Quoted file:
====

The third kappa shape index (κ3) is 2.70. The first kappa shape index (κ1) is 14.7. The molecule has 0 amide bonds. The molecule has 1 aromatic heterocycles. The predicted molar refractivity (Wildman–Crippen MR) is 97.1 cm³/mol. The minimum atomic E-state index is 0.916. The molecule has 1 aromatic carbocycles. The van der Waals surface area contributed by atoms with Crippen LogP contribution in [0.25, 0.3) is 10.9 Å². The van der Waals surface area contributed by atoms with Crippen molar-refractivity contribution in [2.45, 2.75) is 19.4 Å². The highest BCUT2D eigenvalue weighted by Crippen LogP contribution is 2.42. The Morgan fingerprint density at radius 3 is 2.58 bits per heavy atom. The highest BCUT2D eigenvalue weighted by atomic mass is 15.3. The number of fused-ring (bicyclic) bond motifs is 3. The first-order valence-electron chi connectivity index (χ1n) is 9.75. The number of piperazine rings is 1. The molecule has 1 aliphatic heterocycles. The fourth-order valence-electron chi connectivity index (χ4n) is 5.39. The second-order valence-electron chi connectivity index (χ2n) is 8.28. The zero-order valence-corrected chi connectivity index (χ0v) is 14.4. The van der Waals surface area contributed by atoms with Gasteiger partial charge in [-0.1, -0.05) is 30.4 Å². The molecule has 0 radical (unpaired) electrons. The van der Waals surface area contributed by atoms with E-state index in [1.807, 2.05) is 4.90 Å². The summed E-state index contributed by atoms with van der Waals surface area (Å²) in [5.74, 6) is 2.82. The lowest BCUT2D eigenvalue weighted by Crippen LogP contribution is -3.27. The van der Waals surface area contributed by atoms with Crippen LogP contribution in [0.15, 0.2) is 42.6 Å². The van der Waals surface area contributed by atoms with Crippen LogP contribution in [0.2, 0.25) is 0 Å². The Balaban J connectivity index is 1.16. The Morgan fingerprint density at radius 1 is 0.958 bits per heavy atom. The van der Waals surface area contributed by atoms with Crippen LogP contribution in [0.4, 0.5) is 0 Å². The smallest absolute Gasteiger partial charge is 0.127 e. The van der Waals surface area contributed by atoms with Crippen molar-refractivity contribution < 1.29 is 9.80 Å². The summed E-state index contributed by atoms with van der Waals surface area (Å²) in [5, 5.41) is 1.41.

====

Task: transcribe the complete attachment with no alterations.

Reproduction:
The third kappa shape index (κ3) is 2.70. The first kappa shape index (κ1) is 14.7. The molecule has 0 amide bonds. The molecule has 1 aromatic heterocycles. The predicted molar refractivity (Wildman–Crippen MR) is 97.1 cm³/mol. The minimum atomic E-state index is 0.916. The molecule has 1 aromatic carbocycles. The van der Waals surface area contributed by atoms with Crippen LogP contribution in [0.25, 0.3) is 10.9 Å². The van der Waals surface area contributed by atoms with Crippen molar-refractivity contribution in [2.45, 2.75) is 19.4 Å². The highest BCUT2D eigenvalue weighted by Crippen LogP contribution is 2.42. The Morgan fingerprint density at radius 3 is 2.58 bits per heavy atom. The highest BCUT2D eigenvalue weighted by atomic mass is 15.3. The number of fused-ring (bicyclic) bond motifs is 3. The first-order valence-electron chi connectivity index (χ1n) is 9.75. The number of piperazine rings is 1. The molecule has 1 aliphatic heterocycles. The fourth-order valence-electron chi connectivity index (χ4n) is 5.39. The second-order valence-electron chi connectivity index (χ2n) is 8.28. The zero-order valence-corrected chi connectivity index (χ0v) is 14.4. The van der Waals surface area contributed by atoms with Gasteiger partial charge in [-0.1, -0.05) is 30.4 Å². The molecule has 0 radical (unpaired) electrons. The van der Waals surface area contributed by atoms with E-state index in [1.807, 2.05) is 4.90 Å². The summed E-state index contributed by atoms with van der Waals surface area (Å²) in [5.74, 6) is 2.82. The lowest BCUT2D eigenvalue weighted by Crippen LogP contribution is -3.27. The van der Waals surface area contributed by atoms with Crippen LogP contribution in [0.15, 0.2) is 42.6 Å². The van der Waals surface area contributed by atoms with Crippen LogP contribution in [0.2, 0.25) is 0 Å². The Balaban J connectivity index is 1.16. The Morgan fingerprint density at radius 1 is 0.958 bits per heavy atom. The van der Waals surface area contributed by atoms with Crippen LogP contribution in [0.4, 0.5) is 0 Å². The smallest absolute Gasteiger partial charge is 0.127 e. The van der Waals surface area contributed by atoms with Crippen molar-refractivity contribution < 1.29 is 9.80 Å². The summed E-state index contributed by atoms with van der Waals surface area (Å²) in [5, 5.41) is 1.41.